Speech-Language Pathologists Fill a Variety of Vital Roles

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Speech-Language Pathologists Fill a Variety of Vital Roles

Speech-language pathologists make a huge difference in the lives of their patients. Their area of speciality is diagnosing, assessing and managing disorders relating to swallowing, feeding and communication.

You’ll often find speech-language pathologists in public health centres, hospitals, clinics and other professional settings, helping patients of all ages.

Most of the time, they help patients deal with a speech disorder and teach them how to speak clearly and properly, but speech-language pathologists perform a variety of other roles, including:  

Evaluate Patients’ Speech and Language Proficiencies

The first thing that a speech pathologist does is evaluate a patient to determine their proficiency in both language and speech.

The pathologist looks for problematic areas of the patient’s communication skills while watching the patient perform basic tasks like reading and speaking in order to study their proficiencies. This allows the speech pathologist to determine how much help the patient truly needs.

Identify Treatment Options and Create a Treatment Plan

There is no fixed treatment plan for all patients. After a patient has been evaluated, the speech pathologist makes a list of all the appropriate treatment options for him or her. The pathologist explains these treatment options to the patient and his or her family.

After one or more options are selected, the pathologist will create a treatment plan for the patient to follow. It could be a short-term or long-term plan, depending on the extent of the speech problem.

Teach Patients to Make Sounds

Patients with a speech problem might have trouble making certain sounds. A speech pathologist teaches these patients how to make these sounds properly, helping them overcome problems like stuttering.

Speech exercises also help patients improve their vocals when they speak so that their words come out clearly. As time goes on, their voices will improve, and it will be easier for their speech to flow smoothly without any stutters or breaks.

Sometimes patients who have been socially isolated or who haven’t had many opportunities to speak will just need a lot of practice to develop their voices. A speech pathologist is a perfect person to help make that happen for them.

Teach Alternative Communication Methods

Some patients may be physically incapable of speaking clearly or speaking at all. A deaf person, for instance, will not be able to speak clearly to a non-deaf person, and so he or she might need to learn an alternative communication method.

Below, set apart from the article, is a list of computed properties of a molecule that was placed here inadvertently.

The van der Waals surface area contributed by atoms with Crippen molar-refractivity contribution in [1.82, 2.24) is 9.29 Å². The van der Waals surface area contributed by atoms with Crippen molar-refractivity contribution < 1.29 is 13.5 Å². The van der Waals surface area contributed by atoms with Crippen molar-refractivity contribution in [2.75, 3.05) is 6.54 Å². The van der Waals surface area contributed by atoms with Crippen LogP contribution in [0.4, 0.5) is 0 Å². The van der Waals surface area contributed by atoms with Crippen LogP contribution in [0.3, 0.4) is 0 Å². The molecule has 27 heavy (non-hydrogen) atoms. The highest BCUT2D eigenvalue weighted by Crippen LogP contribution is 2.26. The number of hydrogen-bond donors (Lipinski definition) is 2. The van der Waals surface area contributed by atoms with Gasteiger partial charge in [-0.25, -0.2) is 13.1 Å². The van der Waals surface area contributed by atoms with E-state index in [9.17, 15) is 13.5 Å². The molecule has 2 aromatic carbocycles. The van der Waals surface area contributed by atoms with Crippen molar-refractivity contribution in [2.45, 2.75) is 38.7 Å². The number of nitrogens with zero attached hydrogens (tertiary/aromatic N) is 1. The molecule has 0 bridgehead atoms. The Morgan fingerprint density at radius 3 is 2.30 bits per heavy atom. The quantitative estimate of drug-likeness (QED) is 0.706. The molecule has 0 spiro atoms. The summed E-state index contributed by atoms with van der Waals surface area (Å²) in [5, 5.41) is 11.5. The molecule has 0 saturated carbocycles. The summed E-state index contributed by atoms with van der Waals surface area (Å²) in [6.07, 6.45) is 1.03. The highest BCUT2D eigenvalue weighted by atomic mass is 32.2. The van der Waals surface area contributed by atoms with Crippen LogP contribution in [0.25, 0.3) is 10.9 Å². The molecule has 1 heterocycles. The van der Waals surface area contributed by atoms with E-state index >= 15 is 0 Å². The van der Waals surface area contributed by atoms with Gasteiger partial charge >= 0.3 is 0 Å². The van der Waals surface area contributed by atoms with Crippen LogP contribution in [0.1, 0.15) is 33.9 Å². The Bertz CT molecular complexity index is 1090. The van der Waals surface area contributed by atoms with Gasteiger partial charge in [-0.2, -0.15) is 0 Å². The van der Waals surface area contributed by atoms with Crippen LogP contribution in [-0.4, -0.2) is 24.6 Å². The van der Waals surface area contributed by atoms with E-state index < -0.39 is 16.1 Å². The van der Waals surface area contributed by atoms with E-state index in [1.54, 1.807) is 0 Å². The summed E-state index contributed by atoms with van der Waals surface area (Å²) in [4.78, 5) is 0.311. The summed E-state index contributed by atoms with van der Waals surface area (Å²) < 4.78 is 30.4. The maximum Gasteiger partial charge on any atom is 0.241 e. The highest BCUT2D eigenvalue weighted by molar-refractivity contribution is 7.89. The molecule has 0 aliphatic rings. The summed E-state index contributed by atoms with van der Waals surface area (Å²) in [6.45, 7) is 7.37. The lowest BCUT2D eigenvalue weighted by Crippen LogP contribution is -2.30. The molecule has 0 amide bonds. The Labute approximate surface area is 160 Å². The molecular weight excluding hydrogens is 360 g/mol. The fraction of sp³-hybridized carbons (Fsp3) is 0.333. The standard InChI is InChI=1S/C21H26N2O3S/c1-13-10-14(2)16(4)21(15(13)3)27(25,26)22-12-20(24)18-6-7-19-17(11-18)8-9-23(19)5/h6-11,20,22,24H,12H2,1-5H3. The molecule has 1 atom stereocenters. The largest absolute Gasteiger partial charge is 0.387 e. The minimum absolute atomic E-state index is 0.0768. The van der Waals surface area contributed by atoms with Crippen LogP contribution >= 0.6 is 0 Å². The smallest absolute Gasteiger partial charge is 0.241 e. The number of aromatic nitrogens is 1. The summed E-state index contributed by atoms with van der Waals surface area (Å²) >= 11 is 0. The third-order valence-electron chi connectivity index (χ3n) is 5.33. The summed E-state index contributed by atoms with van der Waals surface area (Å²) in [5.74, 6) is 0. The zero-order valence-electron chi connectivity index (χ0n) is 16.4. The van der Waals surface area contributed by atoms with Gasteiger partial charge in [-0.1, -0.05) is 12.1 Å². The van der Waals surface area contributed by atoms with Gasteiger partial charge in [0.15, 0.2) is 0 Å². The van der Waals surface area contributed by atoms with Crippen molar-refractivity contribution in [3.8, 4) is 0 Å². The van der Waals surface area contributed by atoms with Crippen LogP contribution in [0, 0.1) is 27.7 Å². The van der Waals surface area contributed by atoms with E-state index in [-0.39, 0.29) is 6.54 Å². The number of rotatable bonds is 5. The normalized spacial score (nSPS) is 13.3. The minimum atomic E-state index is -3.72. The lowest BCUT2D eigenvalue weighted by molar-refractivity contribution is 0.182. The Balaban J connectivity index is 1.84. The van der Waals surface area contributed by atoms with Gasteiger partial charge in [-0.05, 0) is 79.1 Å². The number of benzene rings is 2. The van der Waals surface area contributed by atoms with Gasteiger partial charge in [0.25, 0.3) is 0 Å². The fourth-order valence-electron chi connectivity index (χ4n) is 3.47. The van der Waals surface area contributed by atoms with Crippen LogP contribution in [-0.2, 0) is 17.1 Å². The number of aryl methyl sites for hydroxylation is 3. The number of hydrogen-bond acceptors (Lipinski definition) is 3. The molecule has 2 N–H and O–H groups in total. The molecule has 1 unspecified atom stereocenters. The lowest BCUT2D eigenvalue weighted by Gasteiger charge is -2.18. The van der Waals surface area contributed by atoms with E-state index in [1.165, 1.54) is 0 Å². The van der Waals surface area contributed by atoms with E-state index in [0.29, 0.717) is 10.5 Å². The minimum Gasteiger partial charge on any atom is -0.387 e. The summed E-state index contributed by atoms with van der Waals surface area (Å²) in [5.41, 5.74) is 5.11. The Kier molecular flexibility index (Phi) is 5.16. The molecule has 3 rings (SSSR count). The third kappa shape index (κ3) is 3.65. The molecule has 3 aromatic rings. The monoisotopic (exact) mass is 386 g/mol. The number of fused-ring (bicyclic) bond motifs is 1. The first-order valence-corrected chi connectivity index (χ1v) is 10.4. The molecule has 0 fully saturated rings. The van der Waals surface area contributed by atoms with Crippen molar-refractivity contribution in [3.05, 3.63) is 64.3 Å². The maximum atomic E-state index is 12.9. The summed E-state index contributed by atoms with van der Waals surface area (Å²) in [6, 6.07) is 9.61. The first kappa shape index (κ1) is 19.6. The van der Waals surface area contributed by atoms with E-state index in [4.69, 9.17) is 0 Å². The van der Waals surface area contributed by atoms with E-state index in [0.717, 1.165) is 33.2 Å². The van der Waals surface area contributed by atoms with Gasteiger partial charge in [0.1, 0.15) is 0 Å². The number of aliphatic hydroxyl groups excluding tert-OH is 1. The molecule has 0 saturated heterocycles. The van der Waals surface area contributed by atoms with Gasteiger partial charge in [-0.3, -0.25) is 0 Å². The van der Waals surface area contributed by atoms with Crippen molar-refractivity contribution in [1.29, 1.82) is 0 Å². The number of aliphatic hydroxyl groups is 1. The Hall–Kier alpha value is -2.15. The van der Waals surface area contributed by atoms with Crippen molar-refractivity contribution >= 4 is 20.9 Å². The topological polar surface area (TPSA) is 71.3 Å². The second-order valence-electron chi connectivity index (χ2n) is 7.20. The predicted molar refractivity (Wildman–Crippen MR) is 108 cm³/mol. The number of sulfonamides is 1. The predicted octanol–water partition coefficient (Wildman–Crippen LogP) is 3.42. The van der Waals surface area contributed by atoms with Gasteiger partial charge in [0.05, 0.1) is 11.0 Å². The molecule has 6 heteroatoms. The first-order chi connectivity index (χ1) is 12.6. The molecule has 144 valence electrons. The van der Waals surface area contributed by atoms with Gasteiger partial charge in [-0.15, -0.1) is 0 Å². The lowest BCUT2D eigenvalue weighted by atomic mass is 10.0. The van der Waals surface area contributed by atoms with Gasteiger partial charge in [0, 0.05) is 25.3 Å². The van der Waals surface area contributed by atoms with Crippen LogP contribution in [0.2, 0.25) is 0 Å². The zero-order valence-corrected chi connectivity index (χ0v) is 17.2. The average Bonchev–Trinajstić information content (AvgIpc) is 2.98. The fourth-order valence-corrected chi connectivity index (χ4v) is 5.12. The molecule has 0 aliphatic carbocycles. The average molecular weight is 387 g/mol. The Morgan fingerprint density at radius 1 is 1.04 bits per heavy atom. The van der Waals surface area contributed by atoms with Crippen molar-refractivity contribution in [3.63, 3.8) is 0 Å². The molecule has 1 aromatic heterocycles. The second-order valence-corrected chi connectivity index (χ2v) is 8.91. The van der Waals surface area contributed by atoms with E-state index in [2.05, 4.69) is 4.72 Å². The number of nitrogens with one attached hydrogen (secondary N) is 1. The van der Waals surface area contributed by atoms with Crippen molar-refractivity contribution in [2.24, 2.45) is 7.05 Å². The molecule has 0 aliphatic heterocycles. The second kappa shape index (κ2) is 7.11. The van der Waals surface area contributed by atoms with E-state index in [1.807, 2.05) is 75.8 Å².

Speech pathologists typically teach sign language as an alternative communication method to people suffering from deafness, a neurological disorder, autism spectrum disorder, or anyone else who has an inability to speak clearly.

Help Improve Patients’ Literacy

Speech therapists focus on more than just the voices and sign language of a patient. They also work to improve the literacy of their patients, as well.

Often, people suffering from autism or neurological disorders will have trouble reading. Speech pathologists work with patients to help improve their reading and overall literacy.

Help Patients Strengthen Swallowing Muscles

Speech therapists can help patients who have swallowing disorders. The range of patients could be anyone from babies to adults. Babies, of course, typically need the most help because parents don’t know what to do.

Usually, this disorder relates to the patient’s swallowing muscles not being strong enough. The speech pathologist will work to help strengthen those muscles so that the patient can swallow better again.

Counsel Patients and Families

Speech pathologists are also called speech therapists because they serve as a speech counsellor for patients and families.

Those suffering from speech or swallowing disorders might have a lot of trouble in society. Families of sufferers often are eager to help their loved ones, too.

A speech pathologist can offer advice and guidance on the best ways to manage speech disorders in daily life. A treatment plan, including regular speech therapy sessions with the pathologist, will be recommended to them.

Image via Pixabay CC0 License
David Anthony

David has a background in Journalism and small business. David writes on culture, education and business. He also writes for Relevance and Medium.

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